But, if you read us at all, you may have noticed something strange about us: We don’t do food porn. While this is certainly not by design, we’ve become aware that we seem to be perhaps the only NOLA food bloggers who don’t post photos of the food they eat. If you’re old enough to remember the days before Sesame Street started to care about self-esteem and feelings and crap like that, you might remember a little bit they did where the TV was divided into four squares with a kid in each one. Three kids were happily bouncing a ball or picking their noses or whatever, but the fourth kid was just sitting there, looking like someone had just shot his puppy. This lovely vignette was accompanied by a pithy, instructive song with the concluding couplet: “One of these kids is doing his own thing/ One of these kids just doesn’t belong.” (For those of you too young to remember, we are not making this up; it actually happened. In heavy rotation.) Anyway, we’ve been looking at everyone else’s sites and feeling like that little sad kid with no puppy, and that’s no way to feel. So we had a long talk about it. It went something like this:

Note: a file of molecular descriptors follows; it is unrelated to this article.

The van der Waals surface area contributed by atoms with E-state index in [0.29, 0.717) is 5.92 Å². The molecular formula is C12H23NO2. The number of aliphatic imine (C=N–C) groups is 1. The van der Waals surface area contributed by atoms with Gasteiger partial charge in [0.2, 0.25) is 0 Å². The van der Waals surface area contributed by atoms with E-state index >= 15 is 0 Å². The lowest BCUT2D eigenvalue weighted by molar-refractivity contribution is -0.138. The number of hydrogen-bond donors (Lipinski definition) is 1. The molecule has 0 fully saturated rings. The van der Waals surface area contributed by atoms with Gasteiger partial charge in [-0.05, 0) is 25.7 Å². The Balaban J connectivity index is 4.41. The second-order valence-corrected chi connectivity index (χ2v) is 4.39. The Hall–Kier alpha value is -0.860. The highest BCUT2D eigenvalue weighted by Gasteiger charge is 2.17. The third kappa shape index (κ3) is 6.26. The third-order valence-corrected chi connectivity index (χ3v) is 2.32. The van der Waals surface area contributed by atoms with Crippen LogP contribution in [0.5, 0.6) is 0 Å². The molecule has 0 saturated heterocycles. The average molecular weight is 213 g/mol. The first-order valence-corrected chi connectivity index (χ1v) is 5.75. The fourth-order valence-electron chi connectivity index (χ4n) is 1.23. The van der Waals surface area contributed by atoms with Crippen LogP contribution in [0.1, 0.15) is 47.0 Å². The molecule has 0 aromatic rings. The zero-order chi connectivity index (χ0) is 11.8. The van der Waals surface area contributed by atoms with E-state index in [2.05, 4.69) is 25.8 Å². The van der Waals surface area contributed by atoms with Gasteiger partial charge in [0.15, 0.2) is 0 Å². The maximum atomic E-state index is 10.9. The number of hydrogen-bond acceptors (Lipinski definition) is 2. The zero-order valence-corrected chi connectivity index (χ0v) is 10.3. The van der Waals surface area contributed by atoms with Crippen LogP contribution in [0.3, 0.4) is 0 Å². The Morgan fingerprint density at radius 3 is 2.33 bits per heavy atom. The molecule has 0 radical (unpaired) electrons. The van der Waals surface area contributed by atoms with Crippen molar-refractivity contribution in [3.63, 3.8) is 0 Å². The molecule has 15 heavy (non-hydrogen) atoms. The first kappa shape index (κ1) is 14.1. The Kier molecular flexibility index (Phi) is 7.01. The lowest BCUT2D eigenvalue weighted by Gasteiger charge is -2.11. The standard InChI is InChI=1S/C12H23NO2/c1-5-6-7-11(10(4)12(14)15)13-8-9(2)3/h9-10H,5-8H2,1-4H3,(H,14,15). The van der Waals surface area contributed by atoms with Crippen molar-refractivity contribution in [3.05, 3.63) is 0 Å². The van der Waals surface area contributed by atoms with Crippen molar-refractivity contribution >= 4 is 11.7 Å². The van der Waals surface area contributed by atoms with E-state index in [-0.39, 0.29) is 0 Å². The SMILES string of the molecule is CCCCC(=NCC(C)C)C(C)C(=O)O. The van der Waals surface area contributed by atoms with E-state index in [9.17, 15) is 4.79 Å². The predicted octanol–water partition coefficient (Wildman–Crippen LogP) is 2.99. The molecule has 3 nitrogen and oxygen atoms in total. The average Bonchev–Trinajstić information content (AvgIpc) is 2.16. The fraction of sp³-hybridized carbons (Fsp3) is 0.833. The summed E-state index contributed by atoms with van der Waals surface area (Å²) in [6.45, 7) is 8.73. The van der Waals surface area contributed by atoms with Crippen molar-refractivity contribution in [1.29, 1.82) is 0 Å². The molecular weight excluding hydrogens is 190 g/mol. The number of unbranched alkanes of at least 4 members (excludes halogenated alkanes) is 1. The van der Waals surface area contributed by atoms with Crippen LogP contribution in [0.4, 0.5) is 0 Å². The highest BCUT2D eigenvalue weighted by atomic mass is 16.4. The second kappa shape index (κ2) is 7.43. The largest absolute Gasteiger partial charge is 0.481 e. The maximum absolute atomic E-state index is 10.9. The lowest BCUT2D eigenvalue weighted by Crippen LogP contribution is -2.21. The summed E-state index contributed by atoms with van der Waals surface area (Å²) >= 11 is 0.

Man, there’s nothing to do in this town!
Ever sit on the couch and ponder how few options in dining and entertainment we have in New Orleans? Yeah, me either. On the contrary, any single decision means there are hundreds of others left blowing in the wind. One recent Friday evening after a spirited game of Rock, Paper, Scissors He said victoriously and rather smugly chose Bouligny Tavern as our starting point. (This is of course how I remember it.)
We ventured out early, which is never a good sign if you intend to have plans post-dinner, and arrived at Bouligny about 6:30 pm. There were still at this time several open tables as well as the bar. Looking around the room, I realized that this is definitely one of the see and be seen places around town where the pretty people go. It makes sense, as the atmosphere inside is significantly different (in a good way) from most other bars and restaurants throughout the city. It reminds me of Tomorrowland in Disney. You know, yesterday’s cutting edge vision of tomorrow which has now become yesterday and is therefore vintage. I’m not sure I understand that analogy myself.